In “What’s an author platform? Part 1,” we defined author platform and why it’s important.
It’s what you’ve done to make sure you have an audience waiting to buy your book.
The more you’ve done, the stronger your platform. A strong platform will make you more attractive to a publisher, but even if self-publishing is your best option, you still need that platform. You want an audience waiting for your book.
No audience = no sales.
12 author platform building blocks
But how do you build that essential platform?
Here are 12 building blocks to consider for your platform’s support, but before you think, “TWELVE? How can I do all that?“, understand that you only need a few of them.
Your platform should be built on the right elements; not everything in this list makes sense for you and your target readers. If you won’t reach your audience with one of them (for example, your readers might not be on Twitter), then cross that building block off your list of options.
Focus on the pieces that are right for your book and its readers, not anyone else’s.
1. E-mail list and newsletter subscribers.
How many e-mail addresses do you have, but more importantly, how many of them are in your book’s target market? Offer a free gift on your website – the first chapter of your book, a downloadable audio interview, a cheat sheet – in exchange for a name and e-mail address. It’s important to keep your name and topic in front of the people who are most likely to buy your book; a regular e-mail newsletter is an excellent way to do that. Make it useful, not promotional, so that people look forward to reading and sharing it.
2. Online group members.
While LinkedIn undermines its groups, Facebook groups are gaining steam. No matter where it’s hosted, an online group for your book’s topic or genre will help you learn more about your readers and what they want and need. As with everything else, the more members you have in your group, the more that group will add to your platform. (By the way, please join the Build Book Buzz Facebook group to talk all things book marketing!)
3. Media interviews and media outlets that publish what you write.
Get interviewed by the press, get copies of those interviews, and create a database with the contact information for the journalists who interviewed you. You’ll want the clips, audio links, etc., for your book proposal and you’ll need the database to create a book publicity media mailing list.
Offline and online media outlets that regularly run your articles, videos, and so on will be more open to collaborating on book promotion. A regular column that reaches your book’s target audience is a big plus.
If your target audience is younger, Instagram is where it’s at for you and your book. Almost two-thirds of its users are under 30. And they are definitely sharing what they read there. Learn how author Kate Hanley does it in “How I use Instagram to sell more books.”
If your book relates to women’s lifestyles — cooking, decorating, crafting, and so on — make sure you’re getting images up on Pinterest. It’s dominated by women who use it to archive and share what they like — including books on these and other topics.
If you’re self-publishing, you’ll want quality, not quantity. If you’re hoping to get a contract with a traditional publisher, editors appear to be more interested in quantity than quality (sigh), so go for volume. (But understand that if your book is about the mating habits of Icelandic penguins, those 68 social media consultants who follow you aren’t going to buy your book.)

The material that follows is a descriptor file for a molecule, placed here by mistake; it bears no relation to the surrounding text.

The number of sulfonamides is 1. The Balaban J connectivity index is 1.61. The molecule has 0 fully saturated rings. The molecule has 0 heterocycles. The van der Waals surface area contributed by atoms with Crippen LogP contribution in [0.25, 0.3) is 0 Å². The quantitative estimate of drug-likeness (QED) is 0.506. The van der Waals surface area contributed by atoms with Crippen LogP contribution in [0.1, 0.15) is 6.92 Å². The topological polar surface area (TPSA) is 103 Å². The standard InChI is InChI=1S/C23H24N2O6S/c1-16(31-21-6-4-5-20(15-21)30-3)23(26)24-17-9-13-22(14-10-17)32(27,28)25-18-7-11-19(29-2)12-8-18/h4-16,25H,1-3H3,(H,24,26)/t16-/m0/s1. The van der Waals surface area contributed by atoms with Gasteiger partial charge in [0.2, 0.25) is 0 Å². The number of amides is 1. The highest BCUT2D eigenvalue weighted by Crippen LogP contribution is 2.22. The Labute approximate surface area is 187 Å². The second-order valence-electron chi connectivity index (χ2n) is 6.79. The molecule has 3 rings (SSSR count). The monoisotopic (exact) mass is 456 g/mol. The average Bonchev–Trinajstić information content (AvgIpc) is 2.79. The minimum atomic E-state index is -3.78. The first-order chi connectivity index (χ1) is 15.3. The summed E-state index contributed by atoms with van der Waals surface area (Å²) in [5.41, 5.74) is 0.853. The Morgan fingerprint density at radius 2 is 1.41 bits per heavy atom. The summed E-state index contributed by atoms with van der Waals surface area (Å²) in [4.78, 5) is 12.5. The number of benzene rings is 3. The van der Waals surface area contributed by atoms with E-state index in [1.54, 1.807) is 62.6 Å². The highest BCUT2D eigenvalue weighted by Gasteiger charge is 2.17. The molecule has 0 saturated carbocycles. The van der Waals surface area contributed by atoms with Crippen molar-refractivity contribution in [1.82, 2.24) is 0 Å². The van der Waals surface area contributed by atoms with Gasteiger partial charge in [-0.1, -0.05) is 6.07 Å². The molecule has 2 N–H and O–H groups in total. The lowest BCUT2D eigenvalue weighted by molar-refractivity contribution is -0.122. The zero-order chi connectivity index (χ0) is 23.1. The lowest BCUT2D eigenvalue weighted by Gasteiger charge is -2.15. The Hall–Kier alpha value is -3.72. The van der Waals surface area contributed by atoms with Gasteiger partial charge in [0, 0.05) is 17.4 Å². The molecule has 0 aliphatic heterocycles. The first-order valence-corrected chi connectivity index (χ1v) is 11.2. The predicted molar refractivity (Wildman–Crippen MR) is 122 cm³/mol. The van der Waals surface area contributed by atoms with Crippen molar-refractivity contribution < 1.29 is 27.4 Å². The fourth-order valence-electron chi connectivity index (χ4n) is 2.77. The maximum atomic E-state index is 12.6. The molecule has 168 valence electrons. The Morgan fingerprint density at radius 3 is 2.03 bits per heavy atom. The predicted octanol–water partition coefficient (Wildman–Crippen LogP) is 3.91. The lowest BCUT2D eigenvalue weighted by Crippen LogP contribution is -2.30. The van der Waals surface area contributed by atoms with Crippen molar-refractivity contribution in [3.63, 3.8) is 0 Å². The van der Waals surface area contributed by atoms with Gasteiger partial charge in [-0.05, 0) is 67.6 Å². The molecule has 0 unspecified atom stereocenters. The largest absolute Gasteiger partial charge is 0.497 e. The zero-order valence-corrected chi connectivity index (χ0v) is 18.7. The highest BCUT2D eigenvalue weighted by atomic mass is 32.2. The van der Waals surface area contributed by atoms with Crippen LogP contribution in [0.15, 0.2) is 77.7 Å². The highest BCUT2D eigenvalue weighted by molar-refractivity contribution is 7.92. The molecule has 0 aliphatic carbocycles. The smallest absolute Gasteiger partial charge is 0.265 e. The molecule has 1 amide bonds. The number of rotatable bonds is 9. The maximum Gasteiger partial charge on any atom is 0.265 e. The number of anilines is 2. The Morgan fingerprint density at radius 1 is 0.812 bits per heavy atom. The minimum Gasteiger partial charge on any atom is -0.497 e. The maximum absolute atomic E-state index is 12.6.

You don’t need a completed book to create a fan page for it. Post content that gets followers involved and engaged. Invite your fans to bring other fans along, too. Run contests to get more likes.
8. Speaking engagements.
A while back, an editor reviewing my book proposal asked for a list of speaking engagements for the previous and coming years along with the audience size for each. This level of detail helps publishers estimate how many books they can sell – and whether they think they can sell enough. If you’re a speaker who writes, you’re on more solid ground here than a writer who speaks.
9. A blog plus subscribers and traffic.
I’m surprised at the number of bloggers who don’t make it possible for visitors to receive their blog postings by e-mail or RSS feed. They’re missing the opportunity to generate repeat traffic – and to measure their fan base. Google Analytics and other tools and resources help measure traffic volume, too, but a truer measure of your fan base is that list of people who sign up to receive more of your content.
10. Industry leadership.
This not only reinforces your expert status, it also means that industry organizations will be more likely to share information about your book. They might even sell it.
11. Influential contacts.
A favorable testimonial (called a “blurb”) from a recognized expert or thought leader, especially one who is willing to recommend your book to her networks, is almost priceless. Several of these? Golden!
12. Popular YouTube channel.
YouTube is the second most popular search engine. That alone tells you that people watch YouTube videos. But if you need numbers to convince you, understand that more than 1 billion people use YouTube.
How many platform building blocks do you need?
How many of these building blocks do you need to support your platform?
That depends – on your book’s topic, the size of the market for it, and how that particular audience seeks/gets information.
A porch or deck has at least four supports — one in each corner — and sometimes more. The more of the right elements you have in your platform, the better positioned you will be to sell more books to the people who will love them.
What’s holding up your author platform? What building blocks do you have in place?
(Editor’s note: This article was first published in February 2012. It has been updated and expanded.)
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